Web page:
Bruce Schneier, a fellow at Berkman Klein Center for Internet & Society at Harvard University. Photo by David Brody.

The problem is the requirement of a voter’s anonymity. "If you drop this anonymity requirement, I can do this online voting easily. The anonymity of vote is what makes it impossible. Congress can vote online as much as they want because their votes are public. When the votes are public record, you can always check to make sure it’s accurate. That nobody changed your vote," says Schneier.

To him, the voter-verifiable paper is the only way. As long as it is an actual piece of paper, it is safe.

"In Minnesota, we use optical-scan voting. That’s probably the best system. That’s the most secure, the most accurate, most reliable," says a fellow at Harvard.

He believes there have to be technological advances in the way computers work. “You are kind of asking me is it hard like to go to the moon or is it hard like faster than light travel. It’s probably as hard as to go to the moon. It’s not like we need a little bit of money. There has to be fundamental change. Human beings as a species - we can’t travel to Pluto. It’s beyond science fiction to make it secure," says Schneier.

Estonia admits: one can never be 100% sure

Estonia is often dubbed as one of the world’s most digitally advanced societies. It is famous for its e-residency program, allowing people to do business in Estonia without actually living in the country. It’s also under tight scrutiny when it comes to internet voting - Estonians have been voting from their homes since 2005.

"“Either Estonia has had all the accurate elections, or all the hacked elections that have not been discovered. Those are the options," Schneier told CyberNews.

Almost half of voters in Estonia voted online - during 2007 parliamentary elections around 5% of Estonians voted electronically, while last year almost 47% chose online ballots. The turnout at the elections despite the popularity of internet voting grew only by 2%.

Arne Koitmäe, Head of the State Electoral Office in Estonia, says that so far there haven’t been any incidents regarding internet voting so far.

"Introducing Internet voting is an ongoing debate everywhere and it’s true that there is no solution that will guarantee 100 pc security, so running a secure Internet voting system is an ongoing process," admits Mr. Koitmäe.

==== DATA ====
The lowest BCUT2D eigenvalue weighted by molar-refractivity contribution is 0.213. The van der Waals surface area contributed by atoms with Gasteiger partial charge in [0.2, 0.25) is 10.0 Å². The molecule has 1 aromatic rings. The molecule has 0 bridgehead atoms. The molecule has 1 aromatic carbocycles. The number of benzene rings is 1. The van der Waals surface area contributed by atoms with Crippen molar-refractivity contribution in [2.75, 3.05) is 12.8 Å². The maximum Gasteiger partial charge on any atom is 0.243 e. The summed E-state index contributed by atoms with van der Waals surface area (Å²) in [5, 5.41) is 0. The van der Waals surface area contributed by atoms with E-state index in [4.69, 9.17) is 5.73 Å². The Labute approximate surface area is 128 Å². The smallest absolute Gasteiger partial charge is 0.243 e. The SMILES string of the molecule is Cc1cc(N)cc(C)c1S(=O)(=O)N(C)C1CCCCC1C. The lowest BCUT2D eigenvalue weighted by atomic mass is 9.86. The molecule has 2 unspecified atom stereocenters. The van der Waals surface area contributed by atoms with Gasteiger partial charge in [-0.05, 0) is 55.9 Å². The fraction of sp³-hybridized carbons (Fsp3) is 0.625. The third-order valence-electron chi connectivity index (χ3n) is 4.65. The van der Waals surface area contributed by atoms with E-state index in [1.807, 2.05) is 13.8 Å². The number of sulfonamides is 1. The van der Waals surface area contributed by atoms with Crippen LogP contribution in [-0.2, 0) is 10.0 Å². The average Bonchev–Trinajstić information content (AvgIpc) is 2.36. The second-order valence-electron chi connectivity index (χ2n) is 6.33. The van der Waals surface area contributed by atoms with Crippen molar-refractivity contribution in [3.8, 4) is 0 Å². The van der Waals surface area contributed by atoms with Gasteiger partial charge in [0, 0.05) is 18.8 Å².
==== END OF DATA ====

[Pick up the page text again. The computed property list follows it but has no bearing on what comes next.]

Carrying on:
The Estonian internet voting system relies on the Estonian eID and the Estonian ID card has been an official document for establishing the identity of a person for more than 15 years and practically everyone has it. Each ID card has a chip that allows personal identification and signing documents online.

But these chips also expose ID cards to digital vulnerabilities. Some of the chips had a major algorithmic flaw, which means that around 800,000 ID cards in Estonia were at risk for identity thefts. Though, according to the government, it didn’t happen and the damage was limited to a minimum - tens of thousands of citizens were temporarily deprived of various electronic services. 

Mr. Koitmäe assured that there are a host of measures to ensure the reliability of the system.

"The voter can verify that the vote was cast and received as intended by the vote collection server by a separate app on a smart device. The votes received by the vote collector are time-stamped and recorded by a third party registration service. Data auditors as well as observers can check the correct functioning of the system and run the audit application. The conformity of votes collected, votes to be counted, and votes counted is checked by mathematical means within the framework of data audit, to confirm the correct functioning of the process," he explained.

There’s room for improvement though - additional auditing and testing solutions are desirable, added Mr. Koitmäe.

Lithuania’s headache

Lithuania, another small European country with a population of 3 million people, will be going to the polls in October to select new MPs. And it is a major headache for both the Central Electoral Commission of the Republic of Lithuania and cybersecurity specialists as Lithuanian Parliament adopted electronic voting just a few months before the elections.

According to the new law that was adopted in late June, Lithuanians abroad as well as people in self-isolation will be allowed to vote electronically under extreme circumstances. For example, if there’s a second wave of coronavirus and voting in the embassies is not possible due to quarantine.

"Even now with the ordinary elections, we have a lot of cybersecurity challenges. But if there are any doubts about the results, there’s always a possibility to recount the paper votes", Rytis Rainys, the director of National Cybersecurity Center in Lithuania, told CyberNews. Lithuania ranks 4th on the Global Cybersecurity Index.

With less than three months left till the elections, there’s still no technological solution to electronic voting and that makes it hard for cybersecurity specialists even to comment on the subject. There’s just a gloomy vision that some unique codes could be used.

"Single code can become a gateway for attackers and the whole system could be compromised. If there's two-factor authentication and the system is experiencing denial-of-service attacks, single votes can just disappear. What to do in that case? Annul the whole results of one or more poll stations?" elaborates Rainys. If there’s even a hint of a doubt that elections are not transparent, it can have heavy consequences.

There are around 350 thousand Lithuanians abroad with the right to vote in the upcoming elections.